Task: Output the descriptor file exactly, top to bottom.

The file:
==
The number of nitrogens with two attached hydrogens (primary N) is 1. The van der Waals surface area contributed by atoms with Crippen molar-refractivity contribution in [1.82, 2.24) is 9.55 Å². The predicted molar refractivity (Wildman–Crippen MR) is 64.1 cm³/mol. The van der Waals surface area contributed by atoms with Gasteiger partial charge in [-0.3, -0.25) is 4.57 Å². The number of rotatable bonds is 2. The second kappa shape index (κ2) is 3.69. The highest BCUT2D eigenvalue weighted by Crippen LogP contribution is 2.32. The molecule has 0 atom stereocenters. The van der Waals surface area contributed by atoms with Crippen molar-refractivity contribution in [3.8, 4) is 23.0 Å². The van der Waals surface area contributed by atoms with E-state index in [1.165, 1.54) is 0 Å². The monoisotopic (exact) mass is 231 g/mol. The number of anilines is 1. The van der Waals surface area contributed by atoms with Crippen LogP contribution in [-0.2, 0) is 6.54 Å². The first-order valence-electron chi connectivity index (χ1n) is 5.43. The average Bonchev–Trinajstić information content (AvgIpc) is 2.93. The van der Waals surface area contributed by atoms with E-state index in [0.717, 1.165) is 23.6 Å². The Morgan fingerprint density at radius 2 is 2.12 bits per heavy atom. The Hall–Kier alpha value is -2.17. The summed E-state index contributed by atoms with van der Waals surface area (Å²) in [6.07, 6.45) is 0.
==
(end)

The number of nitrogens with two attached hydrogens (primary N) is 1. The van der Waals surface area contributed by atoms with Crippen molar-refractivity contribution in [1.82, 2.24) is 9.55 Å². The predicted molar refractivity (Wildman–Crippen MR) is 64.1 cm³/mol. The van der Waals surface area contributed by atoms with Gasteiger partial charge in [-0.3, -0.25) is 4.57 Å². The number of rotatable bonds is 2. The second kappa shape index (κ2) is 3.69. The highest BCUT2D eigenvalue weighted by Crippen LogP contribution is 2.32. The molecule has 0 atom stereocenters. The van der Waals surface area contributed by atoms with Crippen molar-refractivity contribution in [3.8, 4) is 23.0 Å². The van der Waals surface area contributed by atoms with E-state index in [1.165, 1.54) is 0 Å². The monoisotopic (exact) mass is 231 g/mol. The number of anilines is 1. The van der Waals surface area contributed by atoms with Crippen LogP contribution in [-0.2, 0) is 6.54 Å². The first-order valence-electron chi connectivity index (χ1n) is 5.43. The average Bonchev–Trinajstić information content (AvgIpc) is 2.93. The van der Waals surface area contributed by atoms with E-state index in [0.717, 1.165) is 23.6 Å². The Morgan fingerprint density at radius 2 is 2.12 bits per heavy atom. The Hall–Kier alpha value is -2.17. The summed E-state index contributed by atoms with van der Waals surface area (Å²) in [6.07, 6.45) is 0.